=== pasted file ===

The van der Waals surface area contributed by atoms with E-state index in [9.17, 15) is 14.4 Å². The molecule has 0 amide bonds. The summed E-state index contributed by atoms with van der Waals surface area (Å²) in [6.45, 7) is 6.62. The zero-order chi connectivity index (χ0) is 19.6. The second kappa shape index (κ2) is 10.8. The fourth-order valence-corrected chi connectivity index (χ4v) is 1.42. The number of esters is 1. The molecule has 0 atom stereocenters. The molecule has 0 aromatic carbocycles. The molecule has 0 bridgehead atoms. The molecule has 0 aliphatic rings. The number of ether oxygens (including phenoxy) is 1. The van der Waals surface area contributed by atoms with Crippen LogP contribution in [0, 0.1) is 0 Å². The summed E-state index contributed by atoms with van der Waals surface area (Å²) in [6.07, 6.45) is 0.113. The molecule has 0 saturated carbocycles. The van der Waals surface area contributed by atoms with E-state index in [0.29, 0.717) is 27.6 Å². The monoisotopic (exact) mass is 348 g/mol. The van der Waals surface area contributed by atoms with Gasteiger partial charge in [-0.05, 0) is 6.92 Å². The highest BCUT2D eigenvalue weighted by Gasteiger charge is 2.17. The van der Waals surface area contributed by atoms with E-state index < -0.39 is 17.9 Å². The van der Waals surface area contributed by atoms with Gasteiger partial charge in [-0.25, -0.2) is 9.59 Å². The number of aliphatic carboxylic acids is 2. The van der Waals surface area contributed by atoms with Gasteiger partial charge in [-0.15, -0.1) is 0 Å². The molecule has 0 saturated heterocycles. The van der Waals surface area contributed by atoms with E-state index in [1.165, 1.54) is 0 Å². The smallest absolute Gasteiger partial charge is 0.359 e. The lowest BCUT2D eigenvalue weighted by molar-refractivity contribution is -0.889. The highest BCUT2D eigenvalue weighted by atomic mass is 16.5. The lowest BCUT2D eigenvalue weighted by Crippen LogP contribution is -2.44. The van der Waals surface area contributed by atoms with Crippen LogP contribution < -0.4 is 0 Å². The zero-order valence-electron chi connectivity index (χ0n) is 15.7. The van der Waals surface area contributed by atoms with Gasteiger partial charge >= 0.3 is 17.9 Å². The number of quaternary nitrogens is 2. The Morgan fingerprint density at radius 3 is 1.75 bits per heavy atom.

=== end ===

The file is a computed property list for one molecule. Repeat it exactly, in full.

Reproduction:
The van der Waals surface area contributed by atoms with E-state index in [9.17, 15) is 14.4 Å². The molecule has 0 amide bonds. The summed E-state index contributed by atoms with van der Waals surface area (Å²) in [6.45, 7) is 6.62. The zero-order chi connectivity index (χ0) is 19.6. The second kappa shape index (κ2) is 10.8. The fourth-order valence-corrected chi connectivity index (χ4v) is 1.42. The number of esters is 1. The molecule has 0 atom stereocenters. The molecule has 0 aromatic carbocycles. The molecule has 0 bridgehead atoms. The molecule has 0 aliphatic rings. The number of ether oxygens (including phenoxy) is 1. The van der Waals surface area contributed by atoms with Crippen LogP contribution in [0, 0.1) is 0 Å². The summed E-state index contributed by atoms with van der Waals surface area (Å²) in [6.07, 6.45) is 0.113. The molecule has 0 saturated carbocycles. The van der Waals surface area contributed by atoms with E-state index in [0.29, 0.717) is 27.6 Å². The monoisotopic (exact) mass is 348 g/mol. The van der Waals surface area contributed by atoms with Gasteiger partial charge in [-0.05, 0) is 6.92 Å². The highest BCUT2D eigenvalue weighted by Gasteiger charge is 2.17. The van der Waals surface area contributed by atoms with E-state index < -0.39 is 17.9 Å². The van der Waals surface area contributed by atoms with Gasteiger partial charge in [-0.25, -0.2) is 9.59 Å². The number of aliphatic carboxylic acids is 2. The van der Waals surface area contributed by atoms with Gasteiger partial charge in [-0.15, -0.1) is 0 Å². The molecule has 0 saturated heterocycles. The van der Waals surface area contributed by atoms with E-state index in [1.165, 1.54) is 0 Å². The smallest absolute Gasteiger partial charge is 0.359 e. The lowest BCUT2D eigenvalue weighted by molar-refractivity contribution is -0.889. The highest BCUT2D eigenvalue weighted by atomic mass is 16.5. The lowest BCUT2D eigenvalue weighted by Crippen LogP contribution is -2.44. The van der Waals surface area contributed by atoms with Crippen LogP contribution < -0.4 is 0 Å². The zero-order valence-electron chi connectivity index (χ0n) is 15.7. The van der Waals surface area contributed by atoms with Gasteiger partial charge >= 0.3 is 17.9 Å². The number of quaternary nitrogens is 2. The Morgan fingerprint density at radius 3 is 1.75 bits per heavy atom.